Unfortunately, the upside risks to the inflation outlook that the Reserve Bank highlighted at last month’s MPC materialised, compelling the bank to hike rates by a further 50bps at the May meeting. With a number of local factors continuing to pose further upside risks to the inflation outlook, there is now less certainty that rates are now finally at a peak.
Positively, on the global front, inflationary pressures are showing increasingly reassuring signs of abating, while here in South Africa, headline consumer inflation (according to the Consumer Price Index) eased to 6.8% in April - down from 7.1% in March.
Notwithstanding this, rand weakness and load shedding are fuelling local costs and limiting the extent to which we could potentially benefit from lower global food and energy prices.
While the Reserve Bank acknowledges that interest rates are not the ideal mechanism for containing inflation, the bank is being forced to act alone – raising interest rates in a zero-growth economy in an attempt to prevent rising inflation expectations from becoming entrenched.
South Africa has weathered far higher interest rates in the past (see graph below), and when adjusting for inflation, the real prime rate is not as high as it was prior to the pandemic. Despite this, the higher interest rate will undoubtedly provide a challenge for the many first-time buyers who capitalised on the low rates during the pandemic in order to gain a foothold in the property market.
Against the backdrop of the current lacklustre economic outlook for South Africa, with load shedding, in particular, weighing on growth prospects and fuelling inflation, the considerable cost of energy alternatives such as generators and diesel used by retailers and the like are ultimately passed on to consumers, posing significant headwinds to the property market. However, people, especially young adults, require homes and many need to move to economic hubs which offer employment opportunities or a sustainable and secure life for families.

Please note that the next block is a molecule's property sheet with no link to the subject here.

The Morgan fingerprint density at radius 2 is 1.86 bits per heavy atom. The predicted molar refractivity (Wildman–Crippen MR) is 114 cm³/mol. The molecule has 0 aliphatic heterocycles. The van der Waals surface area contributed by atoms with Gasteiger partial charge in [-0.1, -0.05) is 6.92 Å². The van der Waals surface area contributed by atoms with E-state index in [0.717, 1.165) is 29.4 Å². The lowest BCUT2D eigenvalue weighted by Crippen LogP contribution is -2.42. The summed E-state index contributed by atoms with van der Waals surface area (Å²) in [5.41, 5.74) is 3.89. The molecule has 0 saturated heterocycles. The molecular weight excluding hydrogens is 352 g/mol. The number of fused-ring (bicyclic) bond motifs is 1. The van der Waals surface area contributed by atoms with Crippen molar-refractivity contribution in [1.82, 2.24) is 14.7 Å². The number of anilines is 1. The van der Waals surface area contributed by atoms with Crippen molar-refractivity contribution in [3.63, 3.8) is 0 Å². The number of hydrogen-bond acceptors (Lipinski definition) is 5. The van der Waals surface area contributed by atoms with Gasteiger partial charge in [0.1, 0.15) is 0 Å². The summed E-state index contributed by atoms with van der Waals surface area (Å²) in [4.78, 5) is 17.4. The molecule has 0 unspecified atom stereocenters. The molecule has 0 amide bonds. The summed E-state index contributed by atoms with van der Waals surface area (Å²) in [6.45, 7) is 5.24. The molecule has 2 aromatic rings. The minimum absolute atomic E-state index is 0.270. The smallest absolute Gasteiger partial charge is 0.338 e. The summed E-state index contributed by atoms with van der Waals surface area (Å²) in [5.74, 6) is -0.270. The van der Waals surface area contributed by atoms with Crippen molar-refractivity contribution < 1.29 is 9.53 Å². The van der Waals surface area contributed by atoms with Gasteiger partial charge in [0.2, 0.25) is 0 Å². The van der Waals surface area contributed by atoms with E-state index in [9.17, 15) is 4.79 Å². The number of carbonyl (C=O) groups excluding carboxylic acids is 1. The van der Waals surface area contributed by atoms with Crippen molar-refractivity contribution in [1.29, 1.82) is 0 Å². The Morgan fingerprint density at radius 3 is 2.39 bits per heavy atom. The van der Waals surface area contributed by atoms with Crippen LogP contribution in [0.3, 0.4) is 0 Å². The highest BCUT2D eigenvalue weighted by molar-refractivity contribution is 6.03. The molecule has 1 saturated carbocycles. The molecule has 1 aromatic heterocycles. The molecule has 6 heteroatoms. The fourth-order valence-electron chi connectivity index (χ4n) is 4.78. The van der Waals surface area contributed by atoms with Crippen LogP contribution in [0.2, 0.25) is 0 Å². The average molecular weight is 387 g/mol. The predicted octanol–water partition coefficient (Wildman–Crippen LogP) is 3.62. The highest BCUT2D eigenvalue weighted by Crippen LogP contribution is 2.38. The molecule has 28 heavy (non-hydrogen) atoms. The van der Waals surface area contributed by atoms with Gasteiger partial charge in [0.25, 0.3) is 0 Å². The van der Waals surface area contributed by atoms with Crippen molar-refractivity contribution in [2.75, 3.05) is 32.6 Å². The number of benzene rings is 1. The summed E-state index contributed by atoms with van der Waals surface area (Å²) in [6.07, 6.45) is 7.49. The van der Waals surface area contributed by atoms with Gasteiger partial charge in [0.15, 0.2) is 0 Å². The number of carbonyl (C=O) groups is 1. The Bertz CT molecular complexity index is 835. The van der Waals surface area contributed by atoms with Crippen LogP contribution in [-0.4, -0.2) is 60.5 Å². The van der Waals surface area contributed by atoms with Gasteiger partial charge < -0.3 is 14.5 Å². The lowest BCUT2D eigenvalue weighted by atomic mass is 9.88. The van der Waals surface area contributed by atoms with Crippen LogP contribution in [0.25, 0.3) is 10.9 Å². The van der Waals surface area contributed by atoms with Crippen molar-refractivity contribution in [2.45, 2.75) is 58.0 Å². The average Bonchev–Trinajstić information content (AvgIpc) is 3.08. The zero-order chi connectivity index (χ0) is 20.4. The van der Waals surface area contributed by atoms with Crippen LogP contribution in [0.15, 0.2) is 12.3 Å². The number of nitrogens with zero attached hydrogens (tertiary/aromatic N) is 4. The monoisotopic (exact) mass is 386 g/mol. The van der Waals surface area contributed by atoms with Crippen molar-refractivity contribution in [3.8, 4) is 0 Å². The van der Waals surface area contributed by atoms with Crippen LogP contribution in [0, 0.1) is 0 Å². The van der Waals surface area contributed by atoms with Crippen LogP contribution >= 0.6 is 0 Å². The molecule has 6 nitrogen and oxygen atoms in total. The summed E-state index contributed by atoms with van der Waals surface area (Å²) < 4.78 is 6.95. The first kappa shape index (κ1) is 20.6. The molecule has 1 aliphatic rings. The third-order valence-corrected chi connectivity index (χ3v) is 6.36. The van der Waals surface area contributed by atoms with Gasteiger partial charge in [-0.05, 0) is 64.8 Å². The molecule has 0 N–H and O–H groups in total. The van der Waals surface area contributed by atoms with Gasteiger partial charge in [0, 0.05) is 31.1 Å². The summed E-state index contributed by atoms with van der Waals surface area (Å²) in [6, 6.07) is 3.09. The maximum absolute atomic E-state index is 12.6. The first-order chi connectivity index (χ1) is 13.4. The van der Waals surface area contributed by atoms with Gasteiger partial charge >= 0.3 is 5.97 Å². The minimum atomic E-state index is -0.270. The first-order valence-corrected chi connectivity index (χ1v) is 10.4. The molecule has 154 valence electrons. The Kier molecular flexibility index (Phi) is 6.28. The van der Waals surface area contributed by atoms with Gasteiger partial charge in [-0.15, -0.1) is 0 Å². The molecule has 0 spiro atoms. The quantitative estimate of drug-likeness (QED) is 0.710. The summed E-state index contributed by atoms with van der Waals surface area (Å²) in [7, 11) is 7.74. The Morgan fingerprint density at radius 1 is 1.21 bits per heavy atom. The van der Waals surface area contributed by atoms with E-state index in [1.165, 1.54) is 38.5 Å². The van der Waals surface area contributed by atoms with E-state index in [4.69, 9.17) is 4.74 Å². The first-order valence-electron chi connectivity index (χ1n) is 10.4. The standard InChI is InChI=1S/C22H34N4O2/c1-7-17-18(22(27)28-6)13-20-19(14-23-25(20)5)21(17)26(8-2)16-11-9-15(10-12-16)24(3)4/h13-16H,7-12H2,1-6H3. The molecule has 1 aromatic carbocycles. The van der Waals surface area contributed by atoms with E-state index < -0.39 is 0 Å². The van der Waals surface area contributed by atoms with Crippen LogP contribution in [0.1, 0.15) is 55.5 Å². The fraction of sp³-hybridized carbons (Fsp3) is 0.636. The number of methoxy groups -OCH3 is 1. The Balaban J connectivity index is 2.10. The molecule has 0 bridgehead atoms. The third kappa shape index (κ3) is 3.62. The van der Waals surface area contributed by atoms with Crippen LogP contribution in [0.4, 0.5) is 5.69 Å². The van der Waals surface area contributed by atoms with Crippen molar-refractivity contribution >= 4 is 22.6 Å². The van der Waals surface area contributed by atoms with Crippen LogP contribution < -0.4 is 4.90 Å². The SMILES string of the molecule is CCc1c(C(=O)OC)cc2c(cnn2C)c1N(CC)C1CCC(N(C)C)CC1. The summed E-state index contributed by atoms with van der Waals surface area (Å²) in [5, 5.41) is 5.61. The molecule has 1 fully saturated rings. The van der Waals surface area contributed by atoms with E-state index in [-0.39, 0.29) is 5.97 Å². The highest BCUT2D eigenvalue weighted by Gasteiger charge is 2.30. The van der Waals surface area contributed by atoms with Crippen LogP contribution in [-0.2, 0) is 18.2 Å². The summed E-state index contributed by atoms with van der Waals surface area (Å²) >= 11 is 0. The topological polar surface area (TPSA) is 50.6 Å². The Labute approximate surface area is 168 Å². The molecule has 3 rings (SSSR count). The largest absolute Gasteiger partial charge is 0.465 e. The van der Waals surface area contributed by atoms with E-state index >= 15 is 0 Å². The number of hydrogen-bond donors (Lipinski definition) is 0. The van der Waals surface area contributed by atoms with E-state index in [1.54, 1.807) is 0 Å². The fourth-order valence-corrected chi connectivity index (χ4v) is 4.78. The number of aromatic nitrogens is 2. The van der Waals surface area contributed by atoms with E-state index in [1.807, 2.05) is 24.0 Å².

Recent Pam Golding Properties research showed that even as overall housing activity slowed, sales in major metro areas have remained buoyant as young adults continue to be attracted to key business nodes to start careers and ultimately purchase homes.
While employment prospects ensure the enduring appeal of housing markets in all major metro nodes, lifestyle considerations continue to encourage relocation by those who are able to, to destinations, including smaller towns, where the way of life is more appealing and house prices are more affordable.
In terms of lifestyle playing a role in purchasing decisions, there is still a strong preference for coastal properties (within 5km of coastline) – as highlighted by the still widening coastal price premium, which is seeing house price inflation for coastal properties exceed that of non-coastal properties since late-2020 (latest Pam Golding Residential Property Index).
The appeal of sustainable municipalities is clear in the surge in investment/buy-to-rent demand in the Western Cape, indicating that even if homebuyers are not able to move immediately, there is a groundswell of those who wish to participate in the Western Cape housing market with a view to retire or relocate there when possible – or at least to benefit economically from the still buoyant Western Cape housing market.
At the top-end luxury sector of the residential property market, and despite the current constrained economic trading conditions, there are several niche markets in prime nodes which continue to attract affluent buyers from around the country. These include Tshwane, Johannesburg – such as Sandhurst and Hyde Park, Steyn City in Fourways, Durban – including Morningside, Westville, uMhlanga and Brighton Beach, and Ballito/Zimbali, as well as the Western Cape – including the Garden Route.
Furthermore, the top-end of the Cape market has shown itself to be resilient and insulated to some degree from the rest of the market, with international buyer demand in this segment featuring prominently.